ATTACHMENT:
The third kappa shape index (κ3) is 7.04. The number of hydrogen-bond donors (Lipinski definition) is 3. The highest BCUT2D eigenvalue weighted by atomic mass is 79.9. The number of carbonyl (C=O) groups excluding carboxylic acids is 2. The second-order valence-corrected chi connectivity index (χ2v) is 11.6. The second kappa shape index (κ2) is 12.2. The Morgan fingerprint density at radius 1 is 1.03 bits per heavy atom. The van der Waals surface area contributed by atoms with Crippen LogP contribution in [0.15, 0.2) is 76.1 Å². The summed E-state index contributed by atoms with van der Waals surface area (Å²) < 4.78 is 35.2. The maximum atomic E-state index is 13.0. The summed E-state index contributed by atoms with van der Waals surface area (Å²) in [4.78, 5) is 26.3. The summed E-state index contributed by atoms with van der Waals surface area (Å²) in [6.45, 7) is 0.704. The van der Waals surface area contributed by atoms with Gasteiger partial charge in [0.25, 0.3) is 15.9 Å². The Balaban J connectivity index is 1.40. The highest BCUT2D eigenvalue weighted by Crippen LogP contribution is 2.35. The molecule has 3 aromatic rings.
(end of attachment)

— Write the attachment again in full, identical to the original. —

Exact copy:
The third kappa shape index (κ3) is 7.04. The number of hydrogen-bond donors (Lipinski definition) is 3. The highest BCUT2D eigenvalue weighted by atomic mass is 79.9. The number of carbonyl (C=O) groups excluding carboxylic acids is 2. The second-order valence-corrected chi connectivity index (χ2v) is 11.6. The second kappa shape index (κ2) is 12.2. The Morgan fingerprint density at radius 1 is 1.03 bits per heavy atom. The van der Waals surface area contributed by atoms with Crippen LogP contribution in [0.15, 0.2) is 76.1 Å². The summed E-state index contributed by atoms with van der Waals surface area (Å²) < 4.78 is 35.2. The maximum atomic E-state index is 13.0. The summed E-state index contributed by atoms with van der Waals surface area (Å²) in [4.78, 5) is 26.3. The summed E-state index contributed by atoms with van der Waals surface area (Å²) in [6.45, 7) is 0.704. The van der Waals surface area contributed by atoms with Gasteiger partial charge in [0.25, 0.3) is 15.9 Å². The Balaban J connectivity index is 1.40. The highest BCUT2D eigenvalue weighted by Crippen LogP contribution is 2.35. The molecule has 3 aromatic rings.